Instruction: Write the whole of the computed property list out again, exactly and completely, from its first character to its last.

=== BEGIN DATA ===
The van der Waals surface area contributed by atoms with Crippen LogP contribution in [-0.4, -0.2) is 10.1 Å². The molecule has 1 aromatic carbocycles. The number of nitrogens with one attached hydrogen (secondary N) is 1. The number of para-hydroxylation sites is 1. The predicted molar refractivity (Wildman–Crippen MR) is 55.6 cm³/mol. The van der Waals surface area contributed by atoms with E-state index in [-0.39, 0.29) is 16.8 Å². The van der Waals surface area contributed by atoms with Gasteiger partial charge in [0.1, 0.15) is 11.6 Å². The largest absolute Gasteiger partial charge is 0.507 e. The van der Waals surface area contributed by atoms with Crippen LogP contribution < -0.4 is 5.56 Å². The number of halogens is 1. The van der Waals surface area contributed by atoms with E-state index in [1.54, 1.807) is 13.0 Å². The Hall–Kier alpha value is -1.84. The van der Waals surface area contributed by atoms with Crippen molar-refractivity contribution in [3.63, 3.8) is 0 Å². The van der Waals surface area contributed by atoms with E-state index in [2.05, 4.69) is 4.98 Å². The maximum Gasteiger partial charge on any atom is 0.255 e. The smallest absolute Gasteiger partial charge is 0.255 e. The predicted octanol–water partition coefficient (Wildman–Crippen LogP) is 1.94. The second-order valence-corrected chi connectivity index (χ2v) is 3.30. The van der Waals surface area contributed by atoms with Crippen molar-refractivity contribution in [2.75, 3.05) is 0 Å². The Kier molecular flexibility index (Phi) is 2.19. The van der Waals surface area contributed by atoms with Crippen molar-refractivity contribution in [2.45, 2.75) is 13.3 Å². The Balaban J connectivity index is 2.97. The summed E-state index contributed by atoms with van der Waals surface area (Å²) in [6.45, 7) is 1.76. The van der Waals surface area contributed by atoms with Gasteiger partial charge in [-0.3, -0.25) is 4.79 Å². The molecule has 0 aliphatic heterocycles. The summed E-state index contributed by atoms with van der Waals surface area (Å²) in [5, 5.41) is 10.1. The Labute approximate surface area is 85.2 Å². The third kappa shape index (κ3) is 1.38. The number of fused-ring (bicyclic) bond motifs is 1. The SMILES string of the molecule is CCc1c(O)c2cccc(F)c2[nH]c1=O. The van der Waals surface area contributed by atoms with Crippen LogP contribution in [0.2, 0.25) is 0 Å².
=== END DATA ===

The van der Waals surface area contributed by atoms with Crippen LogP contribution in [-0.4, -0.2) is 10.1 Å². The molecule has 1 aromatic carbocycles. The number of nitrogens with one attached hydrogen (secondary N) is 1. The number of para-hydroxylation sites is 1. The predicted molar refractivity (Wildman–Crippen MR) is 55.6 cm³/mol. The van der Waals surface area contributed by atoms with E-state index in [-0.39, 0.29) is 16.8 Å². The van der Waals surface area contributed by atoms with Gasteiger partial charge in [0.1, 0.15) is 11.6 Å². The largest absolute Gasteiger partial charge is 0.507 e. The van der Waals surface area contributed by atoms with Crippen LogP contribution < -0.4 is 5.56 Å². The number of halogens is 1. The van der Waals surface area contributed by atoms with E-state index in [1.54, 1.807) is 13.0 Å². The Hall–Kier alpha value is -1.84. The van der Waals surface area contributed by atoms with Crippen molar-refractivity contribution in [3.63, 3.8) is 0 Å². The van der Waals surface area contributed by atoms with E-state index in [2.05, 4.69) is 4.98 Å². The maximum Gasteiger partial charge on any atom is 0.255 e. The smallest absolute Gasteiger partial charge is 0.255 e. The predicted octanol–water partition coefficient (Wildman–Crippen LogP) is 1.94. The second-order valence-corrected chi connectivity index (χ2v) is 3.30. The van der Waals surface area contributed by atoms with Crippen molar-refractivity contribution in [2.75, 3.05) is 0 Å². The Kier molecular flexibility index (Phi) is 2.19. The van der Waals surface area contributed by atoms with Crippen molar-refractivity contribution in [2.45, 2.75) is 13.3 Å². The Balaban J connectivity index is 2.97. The summed E-state index contributed by atoms with van der Waals surface area (Å²) in [6.45, 7) is 1.76. The van der Waals surface area contributed by atoms with Gasteiger partial charge in [-0.3, -0.25) is 4.79 Å². The molecule has 0 aliphatic heterocycles. The summed E-state index contributed by atoms with van der Waals surface area (Å²) in [5, 5.41) is 10.1. The Labute approximate surface area is 85.2 Å². The third kappa shape index (κ3) is 1.38. The number of fused-ring (bicyclic) bond motifs is 1. The SMILES string of the molecule is CCc1c(O)c2cccc(F)c2[nH]c1=O. The van der Waals surface area contributed by atoms with Crippen LogP contribution in [0.2, 0.25) is 0 Å².